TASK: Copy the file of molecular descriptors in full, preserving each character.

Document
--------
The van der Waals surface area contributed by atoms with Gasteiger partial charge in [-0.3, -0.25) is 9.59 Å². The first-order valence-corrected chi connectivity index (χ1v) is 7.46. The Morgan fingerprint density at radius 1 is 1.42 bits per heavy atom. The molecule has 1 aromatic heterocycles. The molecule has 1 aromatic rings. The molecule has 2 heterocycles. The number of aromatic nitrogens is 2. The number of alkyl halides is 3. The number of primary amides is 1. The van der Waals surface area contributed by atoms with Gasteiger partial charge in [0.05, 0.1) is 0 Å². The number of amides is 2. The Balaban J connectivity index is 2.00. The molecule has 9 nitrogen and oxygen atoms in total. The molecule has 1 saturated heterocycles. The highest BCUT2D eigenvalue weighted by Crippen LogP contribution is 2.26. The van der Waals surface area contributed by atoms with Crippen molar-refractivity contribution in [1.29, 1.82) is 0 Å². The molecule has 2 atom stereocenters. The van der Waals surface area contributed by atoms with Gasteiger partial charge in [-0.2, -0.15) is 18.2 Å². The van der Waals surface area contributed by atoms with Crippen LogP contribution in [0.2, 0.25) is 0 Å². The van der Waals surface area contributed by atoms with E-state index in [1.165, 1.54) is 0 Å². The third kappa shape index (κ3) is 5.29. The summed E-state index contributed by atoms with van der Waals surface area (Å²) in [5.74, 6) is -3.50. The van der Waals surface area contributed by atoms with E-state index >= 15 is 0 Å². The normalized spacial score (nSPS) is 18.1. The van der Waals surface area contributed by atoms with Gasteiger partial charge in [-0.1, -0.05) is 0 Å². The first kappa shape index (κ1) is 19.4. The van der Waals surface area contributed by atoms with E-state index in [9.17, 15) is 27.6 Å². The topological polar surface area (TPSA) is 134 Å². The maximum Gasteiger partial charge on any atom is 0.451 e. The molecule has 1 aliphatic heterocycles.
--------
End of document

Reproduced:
The van der Waals surface area contributed by atoms with Gasteiger partial charge in [-0.3, -0.25) is 9.59 Å². The first-order valence-corrected chi connectivity index (χ1v) is 7.46. The Morgan fingerprint density at radius 1 is 1.42 bits per heavy atom. The molecule has 1 aromatic heterocycles. The molecule has 1 aromatic rings. The molecule has 2 heterocycles. The number of aromatic nitrogens is 2. The number of alkyl halides is 3. The number of primary amides is 1. The van der Waals surface area contributed by atoms with Gasteiger partial charge in [0.05, 0.1) is 0 Å². The number of amides is 2. The Balaban J connectivity index is 2.00. The molecule has 9 nitrogen and oxygen atoms in total. The molecule has 1 saturated heterocycles. The highest BCUT2D eigenvalue weighted by Crippen LogP contribution is 2.26. The van der Waals surface area contributed by atoms with Crippen molar-refractivity contribution in [1.29, 1.82) is 0 Å². The molecule has 2 atom stereocenters. The van der Waals surface area contributed by atoms with Gasteiger partial charge in [-0.2, -0.15) is 18.2 Å². The van der Waals surface area contributed by atoms with Crippen LogP contribution in [0.2, 0.25) is 0 Å². The van der Waals surface area contributed by atoms with E-state index in [1.165, 1.54) is 0 Å². The third kappa shape index (κ3) is 5.29. The summed E-state index contributed by atoms with van der Waals surface area (Å²) in [5.74, 6) is -3.50. The van der Waals surface area contributed by atoms with E-state index >= 15 is 0 Å². The normalized spacial score (nSPS) is 18.1. The van der Waals surface area contributed by atoms with Gasteiger partial charge in [-0.1, -0.05) is 0 Å². The first kappa shape index (κ1) is 19.4. The van der Waals surface area contributed by atoms with E-state index in [9.17, 15) is 27.6 Å². The topological polar surface area (TPSA) is 134 Å². The maximum Gasteiger partial charge on any atom is 0.451 e. The molecule has 1 aliphatic heterocycles.